CARLSBAD: Commission agrees to allow seawall to remain

Proponents argue project provides public safety, opponents say it will forever alter the beach

By BARBARA HENRY – | Posted: April 7, 2010 11:37 pm

After hearing emotion-packed presentations from attorneys on both sides of the issue, a majority of Carlsbad’s Planning Commission agreed Wednesday to allow a controversial seawall to remain in place at the southern end of the Terramar beachfront community.

Before the vote, an attorney for the homeowners who built the wall argued that the 97-foot-long structure was a public safety measure. It will prevent people on the beach from being killed by sudden bluff collapses, said attorney Jonathan Corn, and he mentioned recent deaths in the region caused by seaside bluff collapses.

Todd Cardiff, a coastal environmental attorney who opposes the wall, said that was a highly unusual justification for a seawall project, perhaps the first of its kind in the state. Bluff-top homeowners get permission to build seawalls because their homes are in immediate danger of falling off a cliff, not because the cliffs are a danger to beachgoers below, he said. He argued that the new structure will eventually alter beach conditions so much that the public will eventually have no beach to walk on below the bluffs.

The wall, which varies from 17 to 24 feet high in places, was constructed last summer just north of the public access staircase near Cerezo Drive’s intersection with Carlsbad Boulevard. The two homeowners who paid for the $750,000 project received special emergency permission from the city last spring to build the seawall after two sudden bluff collapses occurred in the area. One of those collapses caused about 225 to 250 tons of material to fall on the beach, homeowner Dean Goetz said.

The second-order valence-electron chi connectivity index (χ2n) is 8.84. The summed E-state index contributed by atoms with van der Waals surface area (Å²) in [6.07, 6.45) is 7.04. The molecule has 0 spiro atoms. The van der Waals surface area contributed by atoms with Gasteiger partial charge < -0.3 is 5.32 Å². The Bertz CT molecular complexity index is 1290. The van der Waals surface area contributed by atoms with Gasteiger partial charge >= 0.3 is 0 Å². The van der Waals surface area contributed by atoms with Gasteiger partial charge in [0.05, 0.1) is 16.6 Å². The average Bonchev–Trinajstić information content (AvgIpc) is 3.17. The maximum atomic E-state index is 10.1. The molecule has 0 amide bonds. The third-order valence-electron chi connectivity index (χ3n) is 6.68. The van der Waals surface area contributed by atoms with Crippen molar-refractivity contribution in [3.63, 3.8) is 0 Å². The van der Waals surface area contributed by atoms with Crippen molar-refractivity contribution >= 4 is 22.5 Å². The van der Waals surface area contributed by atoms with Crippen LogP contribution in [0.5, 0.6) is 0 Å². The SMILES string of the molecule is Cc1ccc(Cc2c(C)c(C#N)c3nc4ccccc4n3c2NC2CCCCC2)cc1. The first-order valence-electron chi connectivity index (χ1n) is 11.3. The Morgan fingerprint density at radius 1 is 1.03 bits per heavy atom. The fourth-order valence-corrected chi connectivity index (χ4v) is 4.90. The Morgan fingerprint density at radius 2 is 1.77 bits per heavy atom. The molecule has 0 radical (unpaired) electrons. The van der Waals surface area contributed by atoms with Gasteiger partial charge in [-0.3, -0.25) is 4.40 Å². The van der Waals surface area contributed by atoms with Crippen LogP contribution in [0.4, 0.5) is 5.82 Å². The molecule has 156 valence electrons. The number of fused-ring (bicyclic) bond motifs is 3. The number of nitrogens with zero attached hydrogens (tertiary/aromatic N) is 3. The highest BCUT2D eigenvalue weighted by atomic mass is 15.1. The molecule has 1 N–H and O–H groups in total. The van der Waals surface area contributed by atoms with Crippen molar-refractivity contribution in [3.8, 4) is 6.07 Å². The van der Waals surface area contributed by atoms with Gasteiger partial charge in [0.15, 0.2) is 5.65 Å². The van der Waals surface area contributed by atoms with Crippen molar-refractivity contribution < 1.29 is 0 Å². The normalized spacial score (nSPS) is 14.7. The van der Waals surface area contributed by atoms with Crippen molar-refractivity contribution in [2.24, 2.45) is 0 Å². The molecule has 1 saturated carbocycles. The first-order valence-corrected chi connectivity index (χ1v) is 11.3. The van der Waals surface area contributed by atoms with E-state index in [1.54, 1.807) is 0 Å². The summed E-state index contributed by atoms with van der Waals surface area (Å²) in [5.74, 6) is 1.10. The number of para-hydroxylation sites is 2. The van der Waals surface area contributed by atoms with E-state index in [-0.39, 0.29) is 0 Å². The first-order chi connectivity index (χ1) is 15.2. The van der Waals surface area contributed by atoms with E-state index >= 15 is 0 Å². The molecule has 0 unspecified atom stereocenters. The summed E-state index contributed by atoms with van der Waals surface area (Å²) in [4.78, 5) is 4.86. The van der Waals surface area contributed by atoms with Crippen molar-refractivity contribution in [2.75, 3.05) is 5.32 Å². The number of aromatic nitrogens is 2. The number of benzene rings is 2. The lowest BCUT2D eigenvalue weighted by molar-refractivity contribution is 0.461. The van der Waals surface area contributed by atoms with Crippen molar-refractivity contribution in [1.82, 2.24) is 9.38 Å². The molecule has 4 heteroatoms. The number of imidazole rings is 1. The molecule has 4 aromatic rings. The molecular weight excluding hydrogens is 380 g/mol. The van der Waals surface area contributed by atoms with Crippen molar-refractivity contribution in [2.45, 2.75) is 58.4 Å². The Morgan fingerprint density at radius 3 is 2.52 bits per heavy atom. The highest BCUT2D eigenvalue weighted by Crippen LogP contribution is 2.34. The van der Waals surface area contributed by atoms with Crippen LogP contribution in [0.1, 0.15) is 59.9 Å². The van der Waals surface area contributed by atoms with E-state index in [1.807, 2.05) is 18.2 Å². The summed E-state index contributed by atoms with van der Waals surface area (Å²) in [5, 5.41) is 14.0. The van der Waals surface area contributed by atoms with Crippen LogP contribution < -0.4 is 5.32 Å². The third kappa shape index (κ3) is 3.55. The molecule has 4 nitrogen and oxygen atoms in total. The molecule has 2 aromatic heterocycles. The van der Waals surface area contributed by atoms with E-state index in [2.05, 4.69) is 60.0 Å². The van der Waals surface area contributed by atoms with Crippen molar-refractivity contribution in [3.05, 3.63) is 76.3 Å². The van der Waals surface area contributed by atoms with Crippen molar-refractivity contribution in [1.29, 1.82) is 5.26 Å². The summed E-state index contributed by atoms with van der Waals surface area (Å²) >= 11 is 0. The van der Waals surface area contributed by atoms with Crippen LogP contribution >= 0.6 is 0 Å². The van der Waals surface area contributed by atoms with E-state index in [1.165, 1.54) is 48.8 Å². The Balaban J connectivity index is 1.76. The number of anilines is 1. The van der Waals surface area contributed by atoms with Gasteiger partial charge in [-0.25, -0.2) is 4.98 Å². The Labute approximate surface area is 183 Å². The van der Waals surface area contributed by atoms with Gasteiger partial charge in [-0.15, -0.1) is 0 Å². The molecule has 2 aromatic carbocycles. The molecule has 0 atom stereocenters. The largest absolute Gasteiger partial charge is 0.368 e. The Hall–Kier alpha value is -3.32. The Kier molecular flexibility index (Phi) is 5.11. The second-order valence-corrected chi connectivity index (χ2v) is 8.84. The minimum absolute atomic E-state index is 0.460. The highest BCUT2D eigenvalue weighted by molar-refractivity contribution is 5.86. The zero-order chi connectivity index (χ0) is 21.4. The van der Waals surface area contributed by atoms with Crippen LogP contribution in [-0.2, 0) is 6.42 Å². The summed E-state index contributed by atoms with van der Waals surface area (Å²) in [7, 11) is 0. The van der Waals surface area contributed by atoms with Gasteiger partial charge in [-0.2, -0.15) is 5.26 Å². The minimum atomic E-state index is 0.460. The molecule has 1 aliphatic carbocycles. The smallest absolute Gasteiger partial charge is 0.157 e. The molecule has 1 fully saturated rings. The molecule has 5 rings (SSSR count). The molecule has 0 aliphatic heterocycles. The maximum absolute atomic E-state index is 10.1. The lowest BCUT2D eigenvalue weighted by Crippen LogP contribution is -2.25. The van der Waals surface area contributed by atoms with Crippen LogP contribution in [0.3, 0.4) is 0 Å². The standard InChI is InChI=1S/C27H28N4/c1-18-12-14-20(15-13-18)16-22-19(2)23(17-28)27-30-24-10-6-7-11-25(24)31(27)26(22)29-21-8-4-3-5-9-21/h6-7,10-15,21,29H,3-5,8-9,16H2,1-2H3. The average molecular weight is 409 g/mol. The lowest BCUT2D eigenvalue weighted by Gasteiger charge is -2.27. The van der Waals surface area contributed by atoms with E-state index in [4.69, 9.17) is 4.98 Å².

At Wednesday’s commission meeting, he sought approval for two permits that would allow the seawall to remain as a permanent structure.

The commission’s vote was 4-1, with Commissioner Bill Dominguez opposed and Commissioners Marty Montgomery and Michael Schumacher absent. The four commissioners who voted in favor of granting the permits mentioned both public safety and bluff conditions north of the new wall as reasons for their decision.

“I don’t have any problem at all approving this … it really is a major public safety issue,” Commissioner Hap L’Heureux said, commenting that the public staircase invites people into an area where people are likely to end up right next to bluffs.

L’Heureux, who also an attorney, said that if someone had been killed in the area before the property owners built their wall last year, “everybody would be up in arms” about that and the property owners would likely face lawsuits.

Commissioner Julie Baker said that homeowners to the north of the new seawall already have bluff protection measures in place, so she didn’t have a problem granting permission for the seawall project.

Dominguez said he struggled over the issue. One of the people who spoke in opposition to the project was his brother, a former lifeguard who said he thought the project applicants won initial permission for their construction work on the basis of a “phony emergency.”

Before he cast his vote, Dominguez said that he didn’t approve of the way the city had handled the situation himself, saying the project should have gone through a full-scale environmental review. He added that Carlsbad doesn’t have a comprehensive plan for handing bluff erosion issues and it needs one.

Call staff writer Barbara Henry at 760-901-4072.

Posted in Carlsbad on Wednesday, April 7, 2010 11:37 pm Updated: 10:10 am. | Tags: Top, Carlsbad, Coastal, Nct, News, City Government, Beaches,